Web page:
Kofi Annan has said the situation in Syria is "bleak," expressing concern at reports the government was still conducting military operations. But experts say the West’s biased approach is to blame for that.
Addressing the UN Security Council in a videoconference, Annan, the organization’s envoy to Syria, called the situation in the country “unacceptable” and expressed his concern over media reports of government troops attacking the city of Hama, where UN observers are not present.
“If confirmed, this is totally unacceptable and reprehensible,” Annan said.
Annan also called for the speedy deployment of all of the 300 UN observers to monitor the observance of a ceasefire that has formally been in effect since April 30.
Annan’s conference followed a spokesman’s briefing, in which he said satellite imagery and other credible reports show Syria failed to withdraw heavy weaponry from major urban areas despite prior claims to the contrary. Annan’s spokesperson Ahmed Fawzi also said reliable intelligence indicated that Syrian forces would harass, arrest or kill people that approach observers.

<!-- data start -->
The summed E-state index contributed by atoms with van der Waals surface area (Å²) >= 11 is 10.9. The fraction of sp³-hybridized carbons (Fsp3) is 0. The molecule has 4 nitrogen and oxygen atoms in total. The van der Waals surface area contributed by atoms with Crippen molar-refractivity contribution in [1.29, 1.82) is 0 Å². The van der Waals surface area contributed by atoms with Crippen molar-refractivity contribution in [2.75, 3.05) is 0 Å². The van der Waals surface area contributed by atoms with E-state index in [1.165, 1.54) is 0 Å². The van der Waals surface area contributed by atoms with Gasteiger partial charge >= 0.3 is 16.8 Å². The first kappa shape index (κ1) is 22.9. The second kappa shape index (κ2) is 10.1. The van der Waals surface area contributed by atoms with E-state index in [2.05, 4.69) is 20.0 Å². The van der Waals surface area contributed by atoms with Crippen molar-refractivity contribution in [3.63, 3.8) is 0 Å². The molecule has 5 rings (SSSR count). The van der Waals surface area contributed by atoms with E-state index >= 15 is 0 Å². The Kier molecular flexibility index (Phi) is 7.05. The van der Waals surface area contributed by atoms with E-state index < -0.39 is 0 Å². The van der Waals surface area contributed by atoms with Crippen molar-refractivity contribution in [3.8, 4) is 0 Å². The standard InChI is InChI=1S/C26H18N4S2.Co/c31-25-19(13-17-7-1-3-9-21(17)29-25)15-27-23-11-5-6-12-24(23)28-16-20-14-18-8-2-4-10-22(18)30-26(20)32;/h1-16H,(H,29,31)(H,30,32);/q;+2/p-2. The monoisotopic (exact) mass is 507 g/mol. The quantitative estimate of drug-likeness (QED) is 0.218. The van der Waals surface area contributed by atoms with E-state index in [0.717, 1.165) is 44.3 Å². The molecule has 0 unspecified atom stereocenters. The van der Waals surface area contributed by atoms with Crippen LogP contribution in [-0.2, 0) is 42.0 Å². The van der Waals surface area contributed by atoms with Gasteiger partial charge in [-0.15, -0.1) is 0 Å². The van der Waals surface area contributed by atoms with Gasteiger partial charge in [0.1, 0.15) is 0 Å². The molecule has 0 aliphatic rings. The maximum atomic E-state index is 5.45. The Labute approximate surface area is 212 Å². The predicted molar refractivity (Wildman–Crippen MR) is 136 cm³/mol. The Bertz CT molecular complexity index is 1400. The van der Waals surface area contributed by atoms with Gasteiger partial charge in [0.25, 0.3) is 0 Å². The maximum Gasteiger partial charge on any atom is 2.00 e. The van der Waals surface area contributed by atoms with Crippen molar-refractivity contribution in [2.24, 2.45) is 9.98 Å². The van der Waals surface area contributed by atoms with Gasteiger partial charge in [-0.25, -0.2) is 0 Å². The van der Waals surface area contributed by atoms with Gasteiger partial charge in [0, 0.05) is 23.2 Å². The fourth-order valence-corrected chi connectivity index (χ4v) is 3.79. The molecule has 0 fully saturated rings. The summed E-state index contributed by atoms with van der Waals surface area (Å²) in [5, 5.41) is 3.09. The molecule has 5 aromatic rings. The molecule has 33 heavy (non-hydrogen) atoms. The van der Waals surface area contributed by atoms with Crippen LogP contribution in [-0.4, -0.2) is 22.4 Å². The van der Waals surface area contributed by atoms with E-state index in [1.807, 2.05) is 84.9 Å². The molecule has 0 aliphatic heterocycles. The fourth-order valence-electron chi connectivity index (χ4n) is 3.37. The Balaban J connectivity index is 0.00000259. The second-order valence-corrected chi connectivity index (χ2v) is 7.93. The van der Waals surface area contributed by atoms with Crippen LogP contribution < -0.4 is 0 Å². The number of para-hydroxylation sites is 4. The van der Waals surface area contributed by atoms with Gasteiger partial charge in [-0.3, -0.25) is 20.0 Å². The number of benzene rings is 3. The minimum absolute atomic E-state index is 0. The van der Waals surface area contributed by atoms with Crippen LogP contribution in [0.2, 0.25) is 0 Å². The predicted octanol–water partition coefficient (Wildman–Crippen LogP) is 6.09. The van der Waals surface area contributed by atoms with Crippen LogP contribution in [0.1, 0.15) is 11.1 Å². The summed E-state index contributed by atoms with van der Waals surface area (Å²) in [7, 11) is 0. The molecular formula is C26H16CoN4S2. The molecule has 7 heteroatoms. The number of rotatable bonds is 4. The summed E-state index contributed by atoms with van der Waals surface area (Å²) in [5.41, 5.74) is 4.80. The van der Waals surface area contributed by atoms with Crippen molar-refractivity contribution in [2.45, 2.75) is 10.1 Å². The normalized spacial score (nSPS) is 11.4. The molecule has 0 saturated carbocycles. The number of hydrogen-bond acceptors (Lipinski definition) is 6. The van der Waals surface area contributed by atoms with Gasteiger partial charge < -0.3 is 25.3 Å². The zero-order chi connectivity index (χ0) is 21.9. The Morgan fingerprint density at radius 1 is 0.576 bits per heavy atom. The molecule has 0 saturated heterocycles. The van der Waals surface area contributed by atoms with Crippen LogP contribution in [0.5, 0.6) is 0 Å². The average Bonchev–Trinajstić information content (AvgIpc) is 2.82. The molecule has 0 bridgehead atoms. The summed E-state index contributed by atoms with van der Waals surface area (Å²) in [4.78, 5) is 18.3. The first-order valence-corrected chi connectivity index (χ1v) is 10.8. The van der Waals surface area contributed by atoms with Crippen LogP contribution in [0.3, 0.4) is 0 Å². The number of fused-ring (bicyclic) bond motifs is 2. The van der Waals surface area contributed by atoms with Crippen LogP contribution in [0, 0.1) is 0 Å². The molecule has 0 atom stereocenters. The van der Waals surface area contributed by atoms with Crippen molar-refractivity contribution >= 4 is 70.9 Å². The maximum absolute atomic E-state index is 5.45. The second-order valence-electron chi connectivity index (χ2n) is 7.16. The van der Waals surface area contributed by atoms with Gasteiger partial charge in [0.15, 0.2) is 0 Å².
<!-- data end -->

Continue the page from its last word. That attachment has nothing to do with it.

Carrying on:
US Secretary of State Hillary Clinton later expressed her outrage over the latter claim.
“It is absolutely deplorable if there is this kind of intimidation, harassment and possible violence against those Syrians who have every right to meet with and discuss the situation with the monitors,” she said at a press conference with Australian Foreign Minister Bob Carr. “That's what the monitors are there for.”
Annan’s address to the UN Security Council came hours after reports by Iran's Press-TV that a bomb went off near Iran’s cultural office in Damascus, wounding one person. Syrian State TV also reported that a blast in another area of the city wounded three people. It blamed an “armed terror cell” for the explosion.
Some experts believe that the peace plan can only succeed if the West and some Arab states adopt a less biased approach to the conflict.
International affairs and defense analyst Lajos Szaszdi believes the West and the Gulf Cooperation Council countries should stop materially backing the opposition.
“I think what is really important, is that there should be a commitment not just by the Security Council, but also a serious commitment on the part of the West and also of the Gulf Cooperation Council Arab states such as Saudi Arabia and Qatar, which have manifested before that they are going to pay the salaries of the armed rebels, to provide weapons and supplies,” Szaszdi told RT. “They should step back and stop supporting the opposition because otherwise the opposition, feeling supported by the outside world, will continue to attack and not let a peace process like the Kofi Annan peace plan to succeed.”